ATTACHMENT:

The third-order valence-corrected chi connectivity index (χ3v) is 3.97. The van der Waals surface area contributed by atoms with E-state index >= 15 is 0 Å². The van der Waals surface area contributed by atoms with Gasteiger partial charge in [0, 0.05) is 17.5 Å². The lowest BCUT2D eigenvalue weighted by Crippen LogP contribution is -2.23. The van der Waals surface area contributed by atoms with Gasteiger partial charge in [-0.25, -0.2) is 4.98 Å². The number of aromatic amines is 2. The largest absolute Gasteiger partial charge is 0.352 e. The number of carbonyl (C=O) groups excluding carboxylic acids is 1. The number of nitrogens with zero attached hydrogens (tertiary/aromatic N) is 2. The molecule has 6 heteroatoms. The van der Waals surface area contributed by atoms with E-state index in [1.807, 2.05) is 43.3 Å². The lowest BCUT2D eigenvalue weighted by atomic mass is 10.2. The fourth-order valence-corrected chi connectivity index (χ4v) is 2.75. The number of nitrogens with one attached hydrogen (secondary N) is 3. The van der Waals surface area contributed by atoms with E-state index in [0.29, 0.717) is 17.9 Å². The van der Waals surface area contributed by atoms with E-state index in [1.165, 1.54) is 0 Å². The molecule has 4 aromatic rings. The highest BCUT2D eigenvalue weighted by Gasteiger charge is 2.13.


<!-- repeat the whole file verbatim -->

The third-order valence-corrected chi connectivity index (χ3v) is 3.97. The van der Waals surface area contributed by atoms with E-state index >= 15 is 0 Å². The van der Waals surface area contributed by atoms with Gasteiger partial charge in [0, 0.05) is 17.5 Å². The lowest BCUT2D eigenvalue weighted by Crippen LogP contribution is -2.23. The van der Waals surface area contributed by atoms with Gasteiger partial charge in [-0.25, -0.2) is 4.98 Å². The number of aromatic amines is 2. The largest absolute Gasteiger partial charge is 0.352 e. The number of carbonyl (C=O) groups excluding carboxylic acids is 1. The number of nitrogens with zero attached hydrogens (tertiary/aromatic N) is 2. The molecule has 6 heteroatoms. The van der Waals surface area contributed by atoms with E-state index in [1.807, 2.05) is 43.3 Å². The lowest BCUT2D eigenvalue weighted by atomic mass is 10.2. The fourth-order valence-corrected chi connectivity index (χ4v) is 2.75. The number of nitrogens with one attached hydrogen (secondary N) is 3. The van der Waals surface area contributed by atoms with E-state index in [0.29, 0.717) is 17.9 Å². The van der Waals surface area contributed by atoms with E-state index in [1.165, 1.54) is 0 Å². The molecule has 4 aromatic rings. The highest BCUT2D eigenvalue weighted by Gasteiger charge is 2.13.